Wife asks judge to let her turn off crash victim husband's life support
A judge has been asked to decide whether doctors should stop providing life-support treatment to a soldier-turned-policeman who was left in a coma after a road accident.
Gulf War veteran Paul Briggs, 43, suffered a severe brain injury in a motorcycle crash while serving with Merseyside Police in July 2015.
His wife, Lindsey, says life-sustaining treatment should stop but doctors disagree.
Mr Justice Charles is expected to make a ruling after a hearing in the Court of Protection - where judges consider issues relating to people who lack the mental capacity to take decisions - in the near future.
He analysed preliminary issues at a hearing in London on Tuesday.
Normally, patients at the centre of Court of Protection litigation are not identified because judges aim to protect their privacy.
But Mr Briggs' accident has been widely reported, no-one involved in the litigation has asked for him to be anonymised and Mr Justice Charles says he can be named.
The judge has been told that doctors treating Mr Briggs have diagnosed him as being in a minimally conscious state.
A barrister representing Mrs Briggs has outlined the background to the case in a written statement given to the judge.
Victoria Butler-Cole said Mr Briggs was being cared for by staff at The Walton Centre NHS Foundation Trust - which is based in Liverpool.
"Doctors treating Mr Briggs and an independent doctor have diagnosed him as being in a minimally conscious state," she said. "A different independent doctor... has diagnosed Mr Briggs as being in a permanent vegetative state."
She added: "Mrs Briggs is certain that Mr Briggs would not wish to continue to receive life-sustaining treatment.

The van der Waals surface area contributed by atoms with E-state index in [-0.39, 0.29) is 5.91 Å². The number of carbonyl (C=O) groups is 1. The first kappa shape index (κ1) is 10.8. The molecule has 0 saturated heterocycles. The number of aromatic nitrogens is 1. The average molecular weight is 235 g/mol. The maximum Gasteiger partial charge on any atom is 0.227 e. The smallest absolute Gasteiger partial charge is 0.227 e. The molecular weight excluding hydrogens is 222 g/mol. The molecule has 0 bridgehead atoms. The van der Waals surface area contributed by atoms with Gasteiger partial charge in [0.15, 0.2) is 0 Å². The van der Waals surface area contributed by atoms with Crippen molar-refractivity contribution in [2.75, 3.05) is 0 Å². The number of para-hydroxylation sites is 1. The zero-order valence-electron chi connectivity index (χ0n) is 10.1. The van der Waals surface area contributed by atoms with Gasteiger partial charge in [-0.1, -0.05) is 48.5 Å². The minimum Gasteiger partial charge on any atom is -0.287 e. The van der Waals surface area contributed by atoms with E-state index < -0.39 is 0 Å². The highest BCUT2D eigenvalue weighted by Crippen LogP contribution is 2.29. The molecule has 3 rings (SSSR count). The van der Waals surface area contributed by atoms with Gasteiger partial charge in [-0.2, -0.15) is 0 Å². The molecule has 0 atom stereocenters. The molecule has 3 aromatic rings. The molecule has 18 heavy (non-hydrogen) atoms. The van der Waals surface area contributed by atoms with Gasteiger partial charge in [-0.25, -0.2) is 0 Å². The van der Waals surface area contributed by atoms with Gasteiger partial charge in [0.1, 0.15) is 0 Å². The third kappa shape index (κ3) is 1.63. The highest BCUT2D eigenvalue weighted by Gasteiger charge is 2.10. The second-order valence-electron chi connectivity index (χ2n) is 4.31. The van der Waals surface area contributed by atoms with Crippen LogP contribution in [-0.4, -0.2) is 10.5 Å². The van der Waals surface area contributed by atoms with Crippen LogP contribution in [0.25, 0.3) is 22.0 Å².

"The treating doctors are of the view that it is in his best interests to receive a further period of rehabilitation and ongoing assessment to see whether any improvement in his condition might take place."
Mr Briggs had not made any advance decision in writing about what should happen in such circumstances, she told the judge.
Mrs Briggs had been distressed to learn that without a "written advance decision" she could not prevent her husband from receiving medical treatment to which she believed he would not have consented, the barrister added.
Solicitor Mathieu Culverhouse, who is also representing Mrs Briggs, said after Tuesday's hearing: "The time since Paul's accident has been extremely difficult for Lindsey and Paul's family and Lindsey just wants what is best for him.
"She firmly believes that the withdrawal of treatment is in Paul's best interests given his previously expressed wishes, his injuries and his current condition and prognosis."
Mr Culverhouse, who works for law firm Irwin Mitchell, said: "We will continue to support Lindsey through the legal process as she continues to fight for Paul's wishes and feelings to be respected and for treatment to be withdrawn, which the court is set to decide on in late November."
Specialists at the Walton Centre think there is potential for improvement in Mr Briggs' condition.
"The trust's position is that Mr Briggs now requires transfer to a specialist rehabilitation placement," barrister Conrad Hallin, who represents The Walton Centre, told Mr Justice Charles in a written statement.
"The trust also consider that Mr Briggs would benefit from a more socially stimulating environment."
A 26-year-old woman was given a 12-month prison term after admitting causing serious injury by dangerous driving, in July this year.
Chelsea Rowe had been driving a Nissan Micra which was in a head-on collision with Mr Briggs' motorcycle, a judge at Liverpool Crown Court heard.
Pc Briggs had been riding on the Birkenhead flyover on July 3 2015, ahead of a night shift.
Investigators found that Rowe's car had been in Pc Briggs' lane when the accident happened.
Mrs Briggs had made a victim impact statement during the criminal proceedings.
"No words can begin to describe the immense pain," she had said.
"While Paul remains in a horrific state, it is beyond devastating and affects every aspect of all our lives for the worse.
"We have had to endure seeing him like this every day, for many long difficult months now.''
Mrs Briggs had added: ''It is much worse than if he had died at the scene; being unable to grieve as he is still alive, yet with each day becoming less optimistic of his recovery.''
She said she and Mr Briggs, who have a daughter, had married in 2000.